In Perspective: December 2018/January 2019 Writing Challenge
All About Writing’s latest writing challenge offers the winner a literary assessment on 5000 words of writing worth R 2750.
Describe a seaside holiday house, from the perspective of a child who has arrived here to spend what he or she hopes will be an idyllic summer. Use all your senses. Don’t forget to use specific details, which are always more powerful than generalities and do not allow yourself any generic descriptors (beautiful, lovely, great, awesome).
Now describe the same house twenty years later, from the perspective of the same person – now adult. He or she experienced a traumatic event in the house during that childhood summer. Don’t describe or explain the event to us. You don’t even need to mention it. Simply show us what he or she notices about the house now.
Your scene should be no more than 250 words long. Paste your entry into the body of an email and send it to email@example.com. Deadline midnight 31 January 2019
Description is never neutral
Nothing in the world is ever truly objective. It always comes from someone with a certain world view, who is in a particular mood when they are viewing it. What a wonderful tool to use. It’s a perfect way of “showing” rather than telling.
Instead of explaining to the reader how your character feels (or you, for that matter, if you’re writing memoir or journalism), you can use the way they view their surroundings to show us something of their state of mind.
What would a person notice when they are happy, or frightened or miserable? As a visitor, you might notice the wheat-like smells of dry grass, filled with birdsong. If you’re the farmer, desperately hoping for rain, the field will seem bleached by sunlight, the sky an unforgiving blue.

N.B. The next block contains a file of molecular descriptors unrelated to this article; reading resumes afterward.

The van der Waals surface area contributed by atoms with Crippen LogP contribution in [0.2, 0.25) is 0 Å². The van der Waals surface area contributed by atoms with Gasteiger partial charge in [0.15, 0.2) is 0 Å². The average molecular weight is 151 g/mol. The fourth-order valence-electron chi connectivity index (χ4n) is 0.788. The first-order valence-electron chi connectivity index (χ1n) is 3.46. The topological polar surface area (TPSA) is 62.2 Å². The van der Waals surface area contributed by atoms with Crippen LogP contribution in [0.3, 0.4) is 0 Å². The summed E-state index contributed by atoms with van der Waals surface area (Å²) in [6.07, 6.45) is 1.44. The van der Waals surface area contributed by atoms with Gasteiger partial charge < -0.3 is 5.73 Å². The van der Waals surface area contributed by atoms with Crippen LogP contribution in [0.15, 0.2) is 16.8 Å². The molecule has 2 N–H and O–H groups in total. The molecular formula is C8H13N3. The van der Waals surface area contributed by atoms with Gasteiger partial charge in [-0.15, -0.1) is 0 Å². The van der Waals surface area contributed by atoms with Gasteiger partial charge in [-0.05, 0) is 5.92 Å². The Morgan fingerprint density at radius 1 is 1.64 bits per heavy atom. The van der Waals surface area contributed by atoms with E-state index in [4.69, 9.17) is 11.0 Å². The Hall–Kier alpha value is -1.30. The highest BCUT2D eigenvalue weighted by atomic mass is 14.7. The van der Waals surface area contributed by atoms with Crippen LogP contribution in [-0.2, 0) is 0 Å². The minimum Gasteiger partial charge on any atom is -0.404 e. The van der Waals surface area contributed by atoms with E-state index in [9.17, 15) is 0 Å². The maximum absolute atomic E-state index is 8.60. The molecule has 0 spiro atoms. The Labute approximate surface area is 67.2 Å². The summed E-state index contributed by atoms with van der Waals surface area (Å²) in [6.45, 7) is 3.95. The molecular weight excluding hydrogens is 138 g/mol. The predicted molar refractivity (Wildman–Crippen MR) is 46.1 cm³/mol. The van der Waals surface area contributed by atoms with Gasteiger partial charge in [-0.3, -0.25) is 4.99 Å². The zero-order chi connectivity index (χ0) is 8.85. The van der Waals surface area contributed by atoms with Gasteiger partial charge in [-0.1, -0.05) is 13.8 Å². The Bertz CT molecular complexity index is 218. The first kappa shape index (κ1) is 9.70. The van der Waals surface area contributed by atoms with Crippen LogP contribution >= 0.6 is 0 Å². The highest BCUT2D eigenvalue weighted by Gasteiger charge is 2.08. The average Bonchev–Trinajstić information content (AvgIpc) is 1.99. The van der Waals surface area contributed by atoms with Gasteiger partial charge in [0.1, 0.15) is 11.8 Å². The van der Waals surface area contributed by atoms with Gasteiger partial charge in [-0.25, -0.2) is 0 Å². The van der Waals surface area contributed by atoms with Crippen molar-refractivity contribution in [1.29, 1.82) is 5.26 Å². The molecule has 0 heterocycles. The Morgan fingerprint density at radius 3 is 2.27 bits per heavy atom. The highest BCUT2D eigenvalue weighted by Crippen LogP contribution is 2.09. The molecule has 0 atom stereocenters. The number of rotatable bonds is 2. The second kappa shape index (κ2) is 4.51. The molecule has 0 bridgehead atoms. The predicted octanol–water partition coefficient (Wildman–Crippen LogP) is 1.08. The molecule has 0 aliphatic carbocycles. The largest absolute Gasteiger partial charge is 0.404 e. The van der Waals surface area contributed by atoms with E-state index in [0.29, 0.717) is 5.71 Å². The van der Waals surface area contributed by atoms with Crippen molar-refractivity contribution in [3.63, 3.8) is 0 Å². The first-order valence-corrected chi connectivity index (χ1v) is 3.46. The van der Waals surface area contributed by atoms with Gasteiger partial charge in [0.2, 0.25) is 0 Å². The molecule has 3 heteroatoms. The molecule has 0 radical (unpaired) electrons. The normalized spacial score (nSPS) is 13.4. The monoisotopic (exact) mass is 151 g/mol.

This enables us to “show” attitudes and states of mind, as well as how your character develops and changes during a story. It’s not realistic to have them explain these attitudes and changes. Who among us is insightful enough to explain these things coherently? Better to allow us to gain an impression from their view of the world, and interpret that for ourselves. Here’s a protagonist of mine, drawn from The Imagined Child. Odette had a romantic view of a small town, but now that she’s moved there, she has been battered by several disappointments. These have changed her mood and her view of the town.
She had always loved the market square on a Saturday, especially at month-end. Donkey carts waited for transport customers; women spread blankets and sat with legs stretched out, selling socks or fruit, their babies crawling between them.
Now though, it was out of kilter, like a favourite song played slightly off-key.The yell of conversations across its breadth sounded raucous and forced. Braziers of shin and samp gave off the sizzle of fat, faintly rancid. A whip-like breeze had mounted a quiet offensive. A film of dust crept up bare legs and babies became earth-coloured as the grassless square. Children rubbed grit from their eyes and wailed.